Act II of Miss Saigon opens in the United States, three years after the Fall of Saigon where Act I left off. John, last seen in Dreamland as Chris’s cruder and more aggressive friend, gives a speech for his foundation, which is committed to tracking down and providing aid for the estimated 50,000 Amerasian children born during the war. In the revival production, his song “Bui Doi” is performed in front of a video depicting the hardships of these children, many of whom were abandoned because of the stigma assigned to them. And while “Bui Doi” does reflect real American efforts to address the plight of these “casualties of war,” the song itself is laced with attitudes of white saviorism. The chorus repeats:

“Conceived in hell and born in strife

They are the living reminder of all the good we failed to do.

That’s why we know, deep in our hearts, that they are all our children too.”[80]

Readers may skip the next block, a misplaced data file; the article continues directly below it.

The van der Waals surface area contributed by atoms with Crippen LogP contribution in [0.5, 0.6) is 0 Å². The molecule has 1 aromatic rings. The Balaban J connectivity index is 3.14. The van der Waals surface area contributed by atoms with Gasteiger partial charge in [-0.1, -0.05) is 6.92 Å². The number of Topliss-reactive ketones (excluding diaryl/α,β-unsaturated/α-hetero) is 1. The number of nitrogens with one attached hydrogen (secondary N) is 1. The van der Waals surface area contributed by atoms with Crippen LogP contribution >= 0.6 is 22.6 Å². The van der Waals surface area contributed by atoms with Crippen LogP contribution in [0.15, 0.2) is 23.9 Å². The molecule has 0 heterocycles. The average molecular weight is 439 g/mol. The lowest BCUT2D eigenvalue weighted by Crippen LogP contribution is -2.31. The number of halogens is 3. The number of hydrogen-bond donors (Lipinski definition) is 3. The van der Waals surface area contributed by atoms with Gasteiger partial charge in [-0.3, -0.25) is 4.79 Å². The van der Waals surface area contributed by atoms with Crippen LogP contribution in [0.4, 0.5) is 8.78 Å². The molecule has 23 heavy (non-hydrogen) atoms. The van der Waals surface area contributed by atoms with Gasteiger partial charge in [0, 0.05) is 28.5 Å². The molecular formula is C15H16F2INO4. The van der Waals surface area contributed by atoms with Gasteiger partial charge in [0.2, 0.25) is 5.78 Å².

“Bui Doi,” Miss Saigon.

The wording “all the good we failed to do” feels like a deliberate evasion of more direct phrasing: ‘all the harm we did.’ Positioning the American man as a well-intentioned figure erases room for analysis of the power dynamic between so many American soldiers and Vietnamese women (and between the U.S. and Vietnam). This line is also evoked by another— later in the show, in his confrontation with Ellen, Chris sings, “So I wanted to save and protect [Kim]— Christ, I’m an American! How could I fail to do good?”[81] This sentiment, along with John’s turnaround from vulgar soldier to moral-driven leader, reinforces a characterization of American soldiers as naive but ultimately good at heart. Further, the line “we owe them fathers, and a family, a loving home they never knew” makes “Bui Doi” perhaps the show’s number most riddled with an “us vs. them” mindset. The conflation of “we” and “loving home,” glorifications of white supremacy, paints Kim and Vietnam as things already broken, not things whose brokenness might have been contributed to by American forces.